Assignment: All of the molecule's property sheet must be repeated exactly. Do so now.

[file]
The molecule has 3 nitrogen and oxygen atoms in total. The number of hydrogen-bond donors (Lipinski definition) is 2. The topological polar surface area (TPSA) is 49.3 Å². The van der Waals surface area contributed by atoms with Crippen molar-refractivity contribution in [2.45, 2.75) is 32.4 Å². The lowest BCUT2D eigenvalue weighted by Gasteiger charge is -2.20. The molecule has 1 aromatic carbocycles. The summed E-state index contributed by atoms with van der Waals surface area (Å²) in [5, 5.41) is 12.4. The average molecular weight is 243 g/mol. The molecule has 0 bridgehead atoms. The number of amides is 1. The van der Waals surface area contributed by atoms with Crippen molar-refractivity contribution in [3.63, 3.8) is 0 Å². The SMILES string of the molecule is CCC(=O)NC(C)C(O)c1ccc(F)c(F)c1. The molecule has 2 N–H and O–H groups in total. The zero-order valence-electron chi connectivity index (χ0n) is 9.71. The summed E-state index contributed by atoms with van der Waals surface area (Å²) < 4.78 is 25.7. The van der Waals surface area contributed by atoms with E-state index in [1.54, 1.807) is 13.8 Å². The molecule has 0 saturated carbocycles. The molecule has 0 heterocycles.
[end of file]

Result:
The molecule has 3 nitrogen and oxygen atoms in total. The number of hydrogen-bond donors (Lipinski definition) is 2. The topological polar surface area (TPSA) is 49.3 Å². The van der Waals surface area contributed by atoms with Crippen molar-refractivity contribution in [2.45, 2.75) is 32.4 Å². The lowest BCUT2D eigenvalue weighted by Gasteiger charge is -2.20. The molecule has 1 aromatic carbocycles. The summed E-state index contributed by atoms with van der Waals surface area (Å²) in [5, 5.41) is 12.4. The average molecular weight is 243 g/mol. The molecule has 0 bridgehead atoms. The number of amides is 1. The van der Waals surface area contributed by atoms with Crippen molar-refractivity contribution in [3.63, 3.8) is 0 Å². The SMILES string of the molecule is CCC(=O)NC(C)C(O)c1ccc(F)c(F)c1. The molecule has 2 N–H and O–H groups in total. The zero-order valence-electron chi connectivity index (χ0n) is 9.71. The summed E-state index contributed by atoms with van der Waals surface area (Å²) < 4.78 is 25.7. The van der Waals surface area contributed by atoms with E-state index in [1.54, 1.807) is 13.8 Å². The molecule has 0 saturated carbocycles. The molecule has 0 heterocycles.